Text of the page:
For his 11th birthday, Joseph Gonzalez-Salas received a priceless gift: A new heart.
For three years, the Panama native had suffered from dilated cardiomyopathy, a condition that affects the heart’s ability to pump blood. Gonzalez-Salas received his new heart last July, but because transplant surgeries are not done in Panama, doctors at the Mayo Clinic requested he and his parents stay in Rochester, Minnesota for a year.
Finally, the now 12-year-old will find that one thing his new heart was missing: The feeling of being home in Panama.
“I thank God for this opportunity,” his mother, Michelle Salas, 45, told TODAY. “Joseph is very excited to return home together as a family.”
The past three years have been difficult for Gonzalez-Salas and his parents. In 2013, Gonzalez-Salas started to feel ill in Panama and received the diagnosis of dilated cardiomyopathy, the same condition his sister had died of at age 8, only seven months after being diagnosed.
Not wanting Gonzalez-Salas to suffer the same fate, his father, Ezequiel Gonzalez, did extensive research and discovered that the Mayo Clinic, which claims to be the largest integrated transplant provider in the U.S., was the best option for his young son.
The family was able to secure an appointment in January 2014, and the Mayo Clinic confirmed the same diagnosis Gonzalez-Salas had received in Panama. The next step was to determine if Gonzalez-Salas was a viable candidate for a heart transplant.
At that point, he and his family returned to their country to raise money for the test and when it determined he was a candidate, they continued to try to raise enough money for him to enter the transplant list.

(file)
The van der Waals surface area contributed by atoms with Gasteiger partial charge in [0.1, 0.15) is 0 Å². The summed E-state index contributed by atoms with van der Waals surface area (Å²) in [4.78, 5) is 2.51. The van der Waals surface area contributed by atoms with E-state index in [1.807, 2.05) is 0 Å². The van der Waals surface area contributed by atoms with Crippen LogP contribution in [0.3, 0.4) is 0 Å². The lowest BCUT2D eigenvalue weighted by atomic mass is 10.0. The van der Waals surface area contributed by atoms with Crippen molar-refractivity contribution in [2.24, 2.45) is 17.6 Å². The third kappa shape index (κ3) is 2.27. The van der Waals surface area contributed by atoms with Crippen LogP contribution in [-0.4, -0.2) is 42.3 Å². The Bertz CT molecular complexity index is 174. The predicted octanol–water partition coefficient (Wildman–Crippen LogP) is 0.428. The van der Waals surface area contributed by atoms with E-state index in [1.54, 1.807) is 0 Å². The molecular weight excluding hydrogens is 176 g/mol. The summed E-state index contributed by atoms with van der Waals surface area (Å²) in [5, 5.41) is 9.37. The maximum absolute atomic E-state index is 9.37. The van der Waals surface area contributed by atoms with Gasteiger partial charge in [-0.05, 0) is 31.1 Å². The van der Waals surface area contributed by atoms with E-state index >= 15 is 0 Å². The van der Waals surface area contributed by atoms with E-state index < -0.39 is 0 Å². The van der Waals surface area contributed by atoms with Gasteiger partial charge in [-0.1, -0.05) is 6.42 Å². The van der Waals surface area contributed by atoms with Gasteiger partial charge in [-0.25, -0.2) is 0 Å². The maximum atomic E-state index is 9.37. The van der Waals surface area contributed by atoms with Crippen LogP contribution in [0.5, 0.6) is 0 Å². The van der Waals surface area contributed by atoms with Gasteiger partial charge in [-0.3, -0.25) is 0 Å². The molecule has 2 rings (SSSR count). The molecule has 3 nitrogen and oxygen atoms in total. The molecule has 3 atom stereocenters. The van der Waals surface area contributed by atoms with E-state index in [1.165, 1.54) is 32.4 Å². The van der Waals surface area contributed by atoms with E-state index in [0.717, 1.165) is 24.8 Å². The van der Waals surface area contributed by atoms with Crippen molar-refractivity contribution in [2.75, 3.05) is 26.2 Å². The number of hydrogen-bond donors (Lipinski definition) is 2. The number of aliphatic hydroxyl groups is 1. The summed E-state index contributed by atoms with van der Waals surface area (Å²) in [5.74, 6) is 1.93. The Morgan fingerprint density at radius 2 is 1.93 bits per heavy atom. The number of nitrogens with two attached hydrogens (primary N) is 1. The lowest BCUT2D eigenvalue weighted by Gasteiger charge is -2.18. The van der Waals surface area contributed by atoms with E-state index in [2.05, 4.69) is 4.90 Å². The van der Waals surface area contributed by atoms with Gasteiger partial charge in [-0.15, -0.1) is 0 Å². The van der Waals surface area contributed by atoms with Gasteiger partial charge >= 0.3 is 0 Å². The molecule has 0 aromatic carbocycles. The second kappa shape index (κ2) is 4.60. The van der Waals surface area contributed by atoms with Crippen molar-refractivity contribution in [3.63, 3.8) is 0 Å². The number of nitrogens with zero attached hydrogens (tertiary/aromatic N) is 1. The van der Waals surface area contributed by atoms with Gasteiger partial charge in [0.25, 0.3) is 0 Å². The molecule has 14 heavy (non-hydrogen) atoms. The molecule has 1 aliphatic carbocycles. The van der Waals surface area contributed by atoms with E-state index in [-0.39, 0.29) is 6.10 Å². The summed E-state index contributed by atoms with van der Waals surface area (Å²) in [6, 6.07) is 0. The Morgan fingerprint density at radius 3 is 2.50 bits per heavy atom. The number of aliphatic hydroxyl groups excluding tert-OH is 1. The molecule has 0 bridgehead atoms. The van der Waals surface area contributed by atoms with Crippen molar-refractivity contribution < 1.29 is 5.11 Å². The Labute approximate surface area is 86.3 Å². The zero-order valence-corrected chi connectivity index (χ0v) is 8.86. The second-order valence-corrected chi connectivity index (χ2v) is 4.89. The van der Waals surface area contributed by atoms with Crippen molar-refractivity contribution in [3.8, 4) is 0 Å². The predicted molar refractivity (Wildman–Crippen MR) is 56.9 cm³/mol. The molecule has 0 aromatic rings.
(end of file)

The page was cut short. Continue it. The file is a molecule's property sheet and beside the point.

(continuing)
Adding his name wasn’t the end of their fund-raising efforts. A heart transplant can cost up to $1 million, according to the National Foundation for Transplants.
Undeterred, the family held various events in Panama to raise money for the surgery. The story caught the eye of a local television station and thanks to the extra press, the family ultimately raised over $500,000 for the surgery.
Though they were comforted that they now could afford the surgery, Gonzalez-Salas’ wait for a new heart wasn’t easy.
In 2015, he wound up in the emergency room several times. Gonzalez-Salas suffered a heart failure in in June and was no longer able to walk. Luckily in July, the family’s prayers were answered and a heart transplant surgery was scheduled.
After a successful surgery and a year of being monitored by his team at the Mayo Clinic, Gonzalez-Salas will finally return home.
"Speaking for our surgeons, cardiologists, nurses, and the whole care team, it has been an honor to care for Joseph and his family over the last two years,” said Dr. Jonathan Johnson, Gonzalez-Salas’ pediatric cardiologist.
“Joseph, his brother and his parents have all become part of our Mayo family. He has done very well after the transplant, exceeding all expectations. We are so excited that he will be able to return home to Panama to see his extended family and friends again, and look forward to seeing him again."
When TODAY asked Gonzalez-Salas if he was excited to be going home, he replied with a succinct, “Yup!” A short answer to a long journey — with a very happy ending.